It's a different approach from Hanover's, but it's no less valid, says McDowell. "I know Henrico pretty well, and they do a great job."
Richmond and Chesterfield County did not respond to requests for interviews by press time. Chesterfield's IB program is one choice among a menu of elite application-only magnet programs. Chesterfield graduates between 20 and 35 IB diploma students a year, while a similar number of students are certificate earners each year.
Richmond's program is also one of its select offerings — in the city's case aimed at keeping gifted students in the district rather than leaving for private school or the counties — but it has been less successful. The school system ran headlong into controversy earlier this year after it was discovered that it had been misreporting its annual IB diploma statistics to the state; since 2008, when Richmond began awarding IB diplomas, only a handful of students have actually graduated from the program.
Whether IB should be open to all or offered only to the best and brightest, McDowell says, is something that can be argued all day long.
"There is a tension here [at IB America] between what we call ‘access' ... and keeping the program small by making sure that every kid that goes through the program gets the diploma," she says, suggesting that the organization's own research seems to indicate that open access helps lift all students at a given high school.
Part of the reason, she says, is that IB teachers have specialized training that goes beyond traditional teacher training. And what they employ in the IB classroom filters into their regular classroom teaching — to the benefit of all students.
"One of the things that happens when you do this open approach is you have to train more teachers, and you have to ensure that you have a support mechanism for students that come in without the proper preparation," McDowell says, taking the view that "the diploma program is not [just] for the gifted and talented. It's for any normal student."
For Richmond, Henrico and Chesterfield, where the respective school boards have chosen to focus their IB programs at a single school, some of the reasoning is about ensuring the highest degree of success, Lavier says, and there's good reason for that. Operating an IB program costs, at the barest minimum, about $10,000 per school each year. That's just the annual franchise cost paid to IB, which certifies the program and its accompanying diplomas and certificates. That fee doesn't include the roughly $100 per student, per exam, or the additional IB-certified training necessary for teachers in the program.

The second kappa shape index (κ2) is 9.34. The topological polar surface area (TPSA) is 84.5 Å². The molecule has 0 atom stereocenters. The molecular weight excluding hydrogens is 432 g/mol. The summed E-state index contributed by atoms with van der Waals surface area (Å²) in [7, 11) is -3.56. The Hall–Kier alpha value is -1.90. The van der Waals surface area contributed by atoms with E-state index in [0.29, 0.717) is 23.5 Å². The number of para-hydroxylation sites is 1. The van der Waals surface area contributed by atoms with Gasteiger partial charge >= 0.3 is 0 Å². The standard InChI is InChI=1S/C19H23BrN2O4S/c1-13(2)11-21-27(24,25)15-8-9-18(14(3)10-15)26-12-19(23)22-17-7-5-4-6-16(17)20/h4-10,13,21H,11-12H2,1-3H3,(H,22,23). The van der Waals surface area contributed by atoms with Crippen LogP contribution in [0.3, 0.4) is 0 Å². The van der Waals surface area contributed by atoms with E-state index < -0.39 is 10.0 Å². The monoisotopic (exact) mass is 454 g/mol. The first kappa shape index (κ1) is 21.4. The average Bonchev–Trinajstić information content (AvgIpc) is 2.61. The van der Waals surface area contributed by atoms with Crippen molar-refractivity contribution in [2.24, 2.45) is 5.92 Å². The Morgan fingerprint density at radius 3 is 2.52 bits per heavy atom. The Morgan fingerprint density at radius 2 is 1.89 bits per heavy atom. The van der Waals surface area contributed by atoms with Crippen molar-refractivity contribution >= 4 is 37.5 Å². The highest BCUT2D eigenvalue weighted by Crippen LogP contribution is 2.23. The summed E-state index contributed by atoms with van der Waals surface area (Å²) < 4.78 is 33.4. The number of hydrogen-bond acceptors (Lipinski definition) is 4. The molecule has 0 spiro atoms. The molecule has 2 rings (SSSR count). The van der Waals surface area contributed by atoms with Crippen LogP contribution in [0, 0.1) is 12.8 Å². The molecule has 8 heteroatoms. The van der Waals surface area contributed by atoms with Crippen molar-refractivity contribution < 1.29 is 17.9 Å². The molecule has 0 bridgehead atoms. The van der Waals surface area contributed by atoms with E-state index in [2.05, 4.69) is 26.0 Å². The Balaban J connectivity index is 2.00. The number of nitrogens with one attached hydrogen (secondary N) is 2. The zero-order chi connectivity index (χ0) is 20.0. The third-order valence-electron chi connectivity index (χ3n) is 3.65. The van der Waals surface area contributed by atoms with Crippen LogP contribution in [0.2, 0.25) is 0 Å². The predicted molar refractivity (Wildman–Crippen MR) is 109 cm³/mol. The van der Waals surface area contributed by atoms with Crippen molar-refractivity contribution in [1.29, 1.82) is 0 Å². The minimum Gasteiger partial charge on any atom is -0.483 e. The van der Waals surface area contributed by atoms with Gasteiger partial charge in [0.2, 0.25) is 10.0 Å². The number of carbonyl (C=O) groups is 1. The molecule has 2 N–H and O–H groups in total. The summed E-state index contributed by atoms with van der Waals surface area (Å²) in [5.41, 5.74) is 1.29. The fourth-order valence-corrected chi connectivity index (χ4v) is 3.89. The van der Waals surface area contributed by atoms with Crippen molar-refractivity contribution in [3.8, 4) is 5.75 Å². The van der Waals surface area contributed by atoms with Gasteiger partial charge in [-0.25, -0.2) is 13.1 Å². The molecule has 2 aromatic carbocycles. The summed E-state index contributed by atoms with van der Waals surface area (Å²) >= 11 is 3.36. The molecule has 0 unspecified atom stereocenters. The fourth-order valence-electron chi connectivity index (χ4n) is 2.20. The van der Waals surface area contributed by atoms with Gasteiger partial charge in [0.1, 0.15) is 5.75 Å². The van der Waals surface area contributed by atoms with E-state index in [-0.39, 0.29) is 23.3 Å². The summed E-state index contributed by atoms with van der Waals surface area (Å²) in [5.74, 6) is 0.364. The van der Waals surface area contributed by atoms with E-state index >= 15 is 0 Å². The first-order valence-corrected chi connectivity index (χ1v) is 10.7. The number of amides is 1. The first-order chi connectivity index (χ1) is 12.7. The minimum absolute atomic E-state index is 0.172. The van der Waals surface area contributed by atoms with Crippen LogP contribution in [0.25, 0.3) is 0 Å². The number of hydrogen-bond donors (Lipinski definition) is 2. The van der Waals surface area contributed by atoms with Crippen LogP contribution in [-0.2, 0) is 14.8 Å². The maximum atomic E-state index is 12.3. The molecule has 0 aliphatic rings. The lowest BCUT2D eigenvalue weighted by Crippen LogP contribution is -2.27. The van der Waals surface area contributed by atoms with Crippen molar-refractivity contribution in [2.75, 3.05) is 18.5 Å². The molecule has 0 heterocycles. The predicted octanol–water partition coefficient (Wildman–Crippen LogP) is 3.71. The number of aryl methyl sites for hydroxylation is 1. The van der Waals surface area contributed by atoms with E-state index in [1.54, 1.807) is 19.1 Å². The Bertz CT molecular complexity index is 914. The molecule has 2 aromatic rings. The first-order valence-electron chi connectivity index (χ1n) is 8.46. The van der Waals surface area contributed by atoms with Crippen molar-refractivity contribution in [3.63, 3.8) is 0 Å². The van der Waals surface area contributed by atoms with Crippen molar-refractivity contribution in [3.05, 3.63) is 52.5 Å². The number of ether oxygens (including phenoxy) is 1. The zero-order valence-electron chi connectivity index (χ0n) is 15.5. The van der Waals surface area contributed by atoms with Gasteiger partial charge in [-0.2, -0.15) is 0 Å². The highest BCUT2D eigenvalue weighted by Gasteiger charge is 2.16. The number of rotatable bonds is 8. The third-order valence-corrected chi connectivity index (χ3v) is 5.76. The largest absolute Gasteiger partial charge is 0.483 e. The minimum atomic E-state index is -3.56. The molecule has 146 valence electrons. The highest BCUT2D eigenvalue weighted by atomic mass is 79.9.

Which is why, Lavier says, "what we're looking for is that there has been some academic success there in the past — there has to be an alignment there with the expectations."
And once a student is accepted in the program — at least in Henrico — the county doesn't let them go even if it looks like they're not likely to complete all the course requirements to get the diploma. She says that most of their students receiving certificates are receiving a half-dozen or more of them — each often counts toward college course credit. And even without the diploma, these students remain in the top tier of all students graduating.
"We try to nurture them through the senior year, getting as many IB certificates as possible," Lavier says. "It's like being in the Olympics, and you made the qualifying rounds, but you didn't quite get a medal. They're still Olympians."
NOTE: This article has been corrected since publication.